When road traffic accidents happen we often judge how bad it was by the damage caused to the car. However, is this the best way of judging the severity of the accident? Is it really the case of the worse the damage to the car the worse the injuries and the worse the car crash claim?
The crumple zone and what it means for car crash damage
The answer to this question is not as straightforward as a simple yes or no because a badly damaged car can mean severe car crash injuries. However, each vehicle has what is called a crumple zone that helps take some of the impact, usually through the bonnet, so that the driver and passengers get less severe car accident injuries. This means that a car can look severely damaged and crushed but the victims of the road traffic accident may be lucky enough to escape with only minor injuries.
Does this apply to all road traffic accidents?
That all depends on the situation and type of crash. The severity of the car crash claim is dependent on many factors including speed of the vehicle, the surface the car was on, the weather and the item the car crashed into, as well as many other aspects.
Road traffic accidents are by their very nature unpredictable and so too is their effect on the human body. Just as a badly damaged car could indicate severe road traffic injury claims, a car which has not been as badly damaged could also cause severe injuries. If the driver or a passenger hits their head or severely hits any other part of their body on impact then this may cause severe injuries even if the car has not been badly damaged.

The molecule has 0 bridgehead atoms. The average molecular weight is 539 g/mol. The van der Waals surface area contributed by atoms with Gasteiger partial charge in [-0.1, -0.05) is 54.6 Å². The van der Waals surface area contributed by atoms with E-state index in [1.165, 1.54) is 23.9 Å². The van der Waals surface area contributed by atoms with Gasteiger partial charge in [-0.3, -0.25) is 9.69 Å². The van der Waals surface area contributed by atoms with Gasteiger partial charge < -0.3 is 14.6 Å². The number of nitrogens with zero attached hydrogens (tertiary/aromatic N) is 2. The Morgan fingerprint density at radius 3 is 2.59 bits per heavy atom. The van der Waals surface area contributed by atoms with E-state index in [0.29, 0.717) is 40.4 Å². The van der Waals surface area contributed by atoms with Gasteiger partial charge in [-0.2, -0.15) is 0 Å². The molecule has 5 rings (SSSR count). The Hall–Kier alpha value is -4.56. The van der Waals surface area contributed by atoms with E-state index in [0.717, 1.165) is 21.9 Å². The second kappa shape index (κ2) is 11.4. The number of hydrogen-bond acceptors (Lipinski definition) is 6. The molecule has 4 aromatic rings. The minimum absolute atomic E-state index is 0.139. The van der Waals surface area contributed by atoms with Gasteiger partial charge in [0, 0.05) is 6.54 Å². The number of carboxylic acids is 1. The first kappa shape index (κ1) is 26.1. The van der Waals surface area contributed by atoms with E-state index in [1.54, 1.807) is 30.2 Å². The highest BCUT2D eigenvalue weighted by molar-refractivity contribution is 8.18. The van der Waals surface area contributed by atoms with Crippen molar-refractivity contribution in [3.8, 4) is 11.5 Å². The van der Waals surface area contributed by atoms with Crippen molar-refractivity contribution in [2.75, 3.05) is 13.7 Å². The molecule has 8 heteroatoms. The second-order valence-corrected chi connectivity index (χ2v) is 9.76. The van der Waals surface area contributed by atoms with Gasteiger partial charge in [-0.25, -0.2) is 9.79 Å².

So the severity of injury is not always proportional to the damage caused to the car. However, if you have had a car traffic accident in the last three years which wasn’t your fault you may be able to make an accident claim. Take the easy 30 second compensation calculator test to see if you could be eligible. Accident Advice Helpline will help you every step of the way and many clients don’t even need to go to court.Open Claim Calculator